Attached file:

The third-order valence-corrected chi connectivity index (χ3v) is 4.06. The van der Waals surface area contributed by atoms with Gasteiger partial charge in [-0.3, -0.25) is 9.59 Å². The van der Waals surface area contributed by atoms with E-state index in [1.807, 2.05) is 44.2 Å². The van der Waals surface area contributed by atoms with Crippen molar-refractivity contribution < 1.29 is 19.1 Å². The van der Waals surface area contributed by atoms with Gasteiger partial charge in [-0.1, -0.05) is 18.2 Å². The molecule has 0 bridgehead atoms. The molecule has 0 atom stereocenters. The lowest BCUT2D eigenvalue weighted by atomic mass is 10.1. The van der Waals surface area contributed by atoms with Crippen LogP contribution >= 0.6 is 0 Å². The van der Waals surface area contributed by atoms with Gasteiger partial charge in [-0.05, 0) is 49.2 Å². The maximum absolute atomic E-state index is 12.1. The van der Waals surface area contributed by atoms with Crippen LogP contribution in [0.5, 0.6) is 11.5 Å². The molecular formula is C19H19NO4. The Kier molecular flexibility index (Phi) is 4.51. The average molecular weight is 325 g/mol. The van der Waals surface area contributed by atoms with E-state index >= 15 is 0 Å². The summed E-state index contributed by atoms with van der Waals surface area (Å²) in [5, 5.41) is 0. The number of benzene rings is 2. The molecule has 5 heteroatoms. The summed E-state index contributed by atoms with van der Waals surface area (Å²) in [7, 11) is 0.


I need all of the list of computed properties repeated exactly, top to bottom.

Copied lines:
The third-order valence-corrected chi connectivity index (χ3v) is 4.06. The van der Waals surface area contributed by atoms with Gasteiger partial charge in [-0.3, -0.25) is 9.59 Å². The van der Waals surface area contributed by atoms with E-state index in [1.807, 2.05) is 44.2 Å². The van der Waals surface area contributed by atoms with Crippen molar-refractivity contribution < 1.29 is 19.1 Å². The van der Waals surface area contributed by atoms with Gasteiger partial charge in [-0.1, -0.05) is 18.2 Å². The molecule has 0 bridgehead atoms. The molecule has 0 atom stereocenters. The lowest BCUT2D eigenvalue weighted by atomic mass is 10.1. The van der Waals surface area contributed by atoms with Crippen LogP contribution >= 0.6 is 0 Å². The van der Waals surface area contributed by atoms with Gasteiger partial charge in [-0.05, 0) is 49.2 Å². The maximum absolute atomic E-state index is 12.1. The van der Waals surface area contributed by atoms with Crippen LogP contribution in [0.5, 0.6) is 11.5 Å². The molecular formula is C19H19NO4. The Kier molecular flexibility index (Phi) is 4.51. The average molecular weight is 325 g/mol. The van der Waals surface area contributed by atoms with E-state index >= 15 is 0 Å². The summed E-state index contributed by atoms with van der Waals surface area (Å²) in [5, 5.41) is 0. The number of benzene rings is 2. The molecule has 5 heteroatoms. The summed E-state index contributed by atoms with van der Waals surface area (Å²) in [7, 11) is 0.